Jason Kottke decides to start a meme and Cory Doctorow can’t help but jump on the bandwagon about the WhiteHouse.gov robots.txt file which went from 2,400 lines to 2. Of course there must be some nefarious purpose there or lesson about the closed nature of the Bush administration vs. the new open Obama administration.
Kottke tells us the difference represents “a small and nerdy measure of the huge change in the executive branch of the US government today” and Doctorow tags his post with CIVLIB just to let us know this is not just some technical issue.
Which, of course, it is. You can view the entire robots.txt file here. For every /directory/ on the Whitehouse.gov site, the Bush administration created a text-only /directory/text/ subdirectory. The robots.txt file tells Google not to index the text-only version so that the complete page remains canonical for Google. In fact, this is exactly what Google suggests doing for sites that have large amounts of duplicated content (on this site, for example, most pages have a print-only option and the robots.txt file instructs Google not to index any URLs that contain /print/).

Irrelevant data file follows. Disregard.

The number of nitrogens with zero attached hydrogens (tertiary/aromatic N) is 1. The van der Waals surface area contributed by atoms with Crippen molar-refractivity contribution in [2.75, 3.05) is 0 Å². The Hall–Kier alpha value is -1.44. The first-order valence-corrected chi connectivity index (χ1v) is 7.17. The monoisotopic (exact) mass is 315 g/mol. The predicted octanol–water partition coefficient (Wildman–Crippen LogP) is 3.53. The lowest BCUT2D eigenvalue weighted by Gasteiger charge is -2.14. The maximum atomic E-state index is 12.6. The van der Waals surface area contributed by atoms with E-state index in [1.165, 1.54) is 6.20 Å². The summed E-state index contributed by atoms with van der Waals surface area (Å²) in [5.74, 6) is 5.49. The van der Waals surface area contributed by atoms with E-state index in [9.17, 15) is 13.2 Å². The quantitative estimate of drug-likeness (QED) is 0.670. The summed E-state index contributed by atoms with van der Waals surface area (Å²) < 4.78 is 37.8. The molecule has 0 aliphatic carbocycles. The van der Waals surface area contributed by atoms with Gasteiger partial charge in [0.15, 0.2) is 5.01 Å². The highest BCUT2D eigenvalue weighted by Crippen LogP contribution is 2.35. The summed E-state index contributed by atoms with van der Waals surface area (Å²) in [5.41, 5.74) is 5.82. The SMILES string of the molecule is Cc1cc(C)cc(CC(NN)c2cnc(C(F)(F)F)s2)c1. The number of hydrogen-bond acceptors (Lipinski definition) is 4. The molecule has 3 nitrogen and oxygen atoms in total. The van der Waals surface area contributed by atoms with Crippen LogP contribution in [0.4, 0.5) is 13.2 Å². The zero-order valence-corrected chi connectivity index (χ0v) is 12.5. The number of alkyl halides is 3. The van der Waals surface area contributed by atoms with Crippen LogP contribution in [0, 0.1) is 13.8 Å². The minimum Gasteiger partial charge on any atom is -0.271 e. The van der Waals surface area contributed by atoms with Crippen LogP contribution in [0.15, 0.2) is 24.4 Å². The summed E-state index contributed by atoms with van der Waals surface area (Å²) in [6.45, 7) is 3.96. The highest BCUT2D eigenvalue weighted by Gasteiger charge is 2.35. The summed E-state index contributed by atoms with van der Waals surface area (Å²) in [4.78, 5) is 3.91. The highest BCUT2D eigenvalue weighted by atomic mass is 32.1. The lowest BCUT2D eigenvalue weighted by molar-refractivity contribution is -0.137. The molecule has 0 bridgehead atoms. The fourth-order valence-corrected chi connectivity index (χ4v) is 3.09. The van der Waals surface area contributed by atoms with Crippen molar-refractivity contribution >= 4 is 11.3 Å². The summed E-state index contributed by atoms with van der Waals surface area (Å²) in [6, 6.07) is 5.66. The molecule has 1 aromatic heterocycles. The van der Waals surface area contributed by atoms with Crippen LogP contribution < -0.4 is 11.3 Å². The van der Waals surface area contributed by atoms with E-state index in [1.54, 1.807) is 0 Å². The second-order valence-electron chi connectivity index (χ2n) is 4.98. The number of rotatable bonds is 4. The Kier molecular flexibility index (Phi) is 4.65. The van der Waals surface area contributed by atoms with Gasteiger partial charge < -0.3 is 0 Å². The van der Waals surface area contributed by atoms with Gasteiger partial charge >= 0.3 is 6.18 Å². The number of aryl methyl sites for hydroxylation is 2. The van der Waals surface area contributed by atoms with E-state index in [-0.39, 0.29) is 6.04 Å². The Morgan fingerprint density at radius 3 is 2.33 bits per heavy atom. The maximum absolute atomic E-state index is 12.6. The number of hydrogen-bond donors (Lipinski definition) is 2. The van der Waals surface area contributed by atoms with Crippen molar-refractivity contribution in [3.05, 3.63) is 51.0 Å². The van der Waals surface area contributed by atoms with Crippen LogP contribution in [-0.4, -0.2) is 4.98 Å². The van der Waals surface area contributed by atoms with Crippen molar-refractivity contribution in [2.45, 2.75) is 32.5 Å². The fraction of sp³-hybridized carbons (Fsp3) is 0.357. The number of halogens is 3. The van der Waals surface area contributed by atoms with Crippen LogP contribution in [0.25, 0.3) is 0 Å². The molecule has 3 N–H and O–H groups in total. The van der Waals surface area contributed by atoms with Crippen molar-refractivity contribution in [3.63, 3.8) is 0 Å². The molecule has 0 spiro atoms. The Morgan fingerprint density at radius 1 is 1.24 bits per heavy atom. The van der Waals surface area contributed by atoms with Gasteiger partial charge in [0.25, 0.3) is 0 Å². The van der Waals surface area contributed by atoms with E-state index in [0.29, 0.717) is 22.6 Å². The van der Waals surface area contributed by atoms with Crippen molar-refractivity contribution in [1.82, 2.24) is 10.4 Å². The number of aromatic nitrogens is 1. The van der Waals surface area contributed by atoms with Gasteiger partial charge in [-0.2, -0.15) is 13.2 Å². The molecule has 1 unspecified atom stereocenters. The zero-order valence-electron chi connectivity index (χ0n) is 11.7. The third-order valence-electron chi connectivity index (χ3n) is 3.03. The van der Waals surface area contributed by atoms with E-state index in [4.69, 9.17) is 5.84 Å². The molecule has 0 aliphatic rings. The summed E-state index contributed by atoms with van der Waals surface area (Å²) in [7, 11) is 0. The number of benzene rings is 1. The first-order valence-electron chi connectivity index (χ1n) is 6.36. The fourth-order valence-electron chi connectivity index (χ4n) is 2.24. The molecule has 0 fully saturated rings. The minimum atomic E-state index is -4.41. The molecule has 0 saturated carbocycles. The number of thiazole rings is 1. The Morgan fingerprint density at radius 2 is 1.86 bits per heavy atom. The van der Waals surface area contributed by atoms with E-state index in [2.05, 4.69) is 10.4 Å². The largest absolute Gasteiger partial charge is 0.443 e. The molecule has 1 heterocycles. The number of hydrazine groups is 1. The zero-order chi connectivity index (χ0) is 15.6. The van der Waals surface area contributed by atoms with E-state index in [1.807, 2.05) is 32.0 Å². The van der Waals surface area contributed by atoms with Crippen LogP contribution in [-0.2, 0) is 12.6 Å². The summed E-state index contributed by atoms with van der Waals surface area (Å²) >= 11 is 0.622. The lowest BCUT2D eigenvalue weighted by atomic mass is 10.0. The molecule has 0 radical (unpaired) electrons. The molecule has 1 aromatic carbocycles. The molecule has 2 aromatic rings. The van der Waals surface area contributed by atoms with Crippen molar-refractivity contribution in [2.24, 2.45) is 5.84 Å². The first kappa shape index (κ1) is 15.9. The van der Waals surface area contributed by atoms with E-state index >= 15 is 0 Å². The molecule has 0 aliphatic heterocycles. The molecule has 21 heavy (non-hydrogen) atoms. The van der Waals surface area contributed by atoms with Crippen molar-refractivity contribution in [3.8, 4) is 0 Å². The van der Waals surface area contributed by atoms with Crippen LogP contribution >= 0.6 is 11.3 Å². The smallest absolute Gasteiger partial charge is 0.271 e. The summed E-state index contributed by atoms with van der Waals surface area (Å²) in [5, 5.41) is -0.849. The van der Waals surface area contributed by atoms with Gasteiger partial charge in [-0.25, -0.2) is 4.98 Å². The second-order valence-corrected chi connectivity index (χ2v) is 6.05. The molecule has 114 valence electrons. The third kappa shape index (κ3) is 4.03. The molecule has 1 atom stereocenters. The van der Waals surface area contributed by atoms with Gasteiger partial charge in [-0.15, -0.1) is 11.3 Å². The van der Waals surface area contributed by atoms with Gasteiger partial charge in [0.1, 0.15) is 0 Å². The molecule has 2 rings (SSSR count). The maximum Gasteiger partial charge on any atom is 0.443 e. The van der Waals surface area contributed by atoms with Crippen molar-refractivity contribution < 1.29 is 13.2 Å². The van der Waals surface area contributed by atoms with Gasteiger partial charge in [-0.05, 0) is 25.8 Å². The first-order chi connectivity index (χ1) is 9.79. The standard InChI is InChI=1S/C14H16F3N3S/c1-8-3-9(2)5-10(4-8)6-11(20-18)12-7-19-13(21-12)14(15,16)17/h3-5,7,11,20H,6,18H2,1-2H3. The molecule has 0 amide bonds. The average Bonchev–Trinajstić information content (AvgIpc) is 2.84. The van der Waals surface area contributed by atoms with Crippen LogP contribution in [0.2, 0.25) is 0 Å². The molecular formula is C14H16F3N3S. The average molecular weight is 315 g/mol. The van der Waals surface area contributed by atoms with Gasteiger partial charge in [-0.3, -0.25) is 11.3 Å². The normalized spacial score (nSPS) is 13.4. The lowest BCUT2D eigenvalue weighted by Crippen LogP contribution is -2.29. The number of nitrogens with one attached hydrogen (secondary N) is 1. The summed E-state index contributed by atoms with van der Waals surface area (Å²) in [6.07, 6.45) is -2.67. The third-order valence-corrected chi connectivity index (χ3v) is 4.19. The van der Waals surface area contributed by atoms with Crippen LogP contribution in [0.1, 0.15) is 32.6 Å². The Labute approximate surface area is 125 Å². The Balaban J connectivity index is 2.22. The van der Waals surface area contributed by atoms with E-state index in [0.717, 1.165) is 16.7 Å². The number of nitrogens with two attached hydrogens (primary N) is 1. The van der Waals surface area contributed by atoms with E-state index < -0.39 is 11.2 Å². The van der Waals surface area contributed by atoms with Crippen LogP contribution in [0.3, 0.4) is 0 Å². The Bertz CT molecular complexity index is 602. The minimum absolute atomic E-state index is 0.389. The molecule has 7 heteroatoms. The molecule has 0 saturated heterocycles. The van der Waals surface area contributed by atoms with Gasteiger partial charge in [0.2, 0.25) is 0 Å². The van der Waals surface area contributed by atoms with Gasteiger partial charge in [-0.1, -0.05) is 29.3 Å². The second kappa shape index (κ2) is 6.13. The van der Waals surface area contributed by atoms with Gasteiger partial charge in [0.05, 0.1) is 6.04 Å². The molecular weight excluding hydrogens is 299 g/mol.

I wonder if this sort of nonsense is what Teresa Nielsen Hayden meant by “dumb-and-resentful” political commentators.
The thing that boggles my mind about Cuil is still the three-column search results page. WTF? That just makes my eyes bleed and has me running back to Google to lay down my privacy in exchange for relevant results normal people can actually read.
Google may not yet be evil, but it is certainly moving further and further down toward that end of the continuum with its extremely poor privacy practices in combination with the almost absurd amount of user data it appears to be logging and storing.
With that in mind, I suspect more services like Scroogle will arise to route around Google’s blase attitude toward user privacy. Scroogle is basically a Google search proxy. Enter your search into Scroogle and it passes it on to Google using one of a small number of IP addresses, so yours is never logged. Scroogle then intercepts the cookie that Google returns and then displays just the actual search results.
Unlike Google which stores user identifiable information about the search for 18 months, Scroogle promises that a) it doesn’t store search terms at all and b) it only maintains logs for a maximum of 48 hours.
I noticed Daniel Brandt, who I’ve criticized in the past for his conspiratorial ways, is listed as one of the directors of the Scroogle effort. It’s nice to see him turn his anti-Google obsession to positive solutions.
Most people don’t seem to be aware of all of the different operators and other techniques that Google accepts that can be used to narrow down searches to help find just the results you’re looking for.
Mapelli’s Ultimate Google Search Guide is a fairly thorough, short outline of all of the different tricks and techniques you can use when doing Google searches.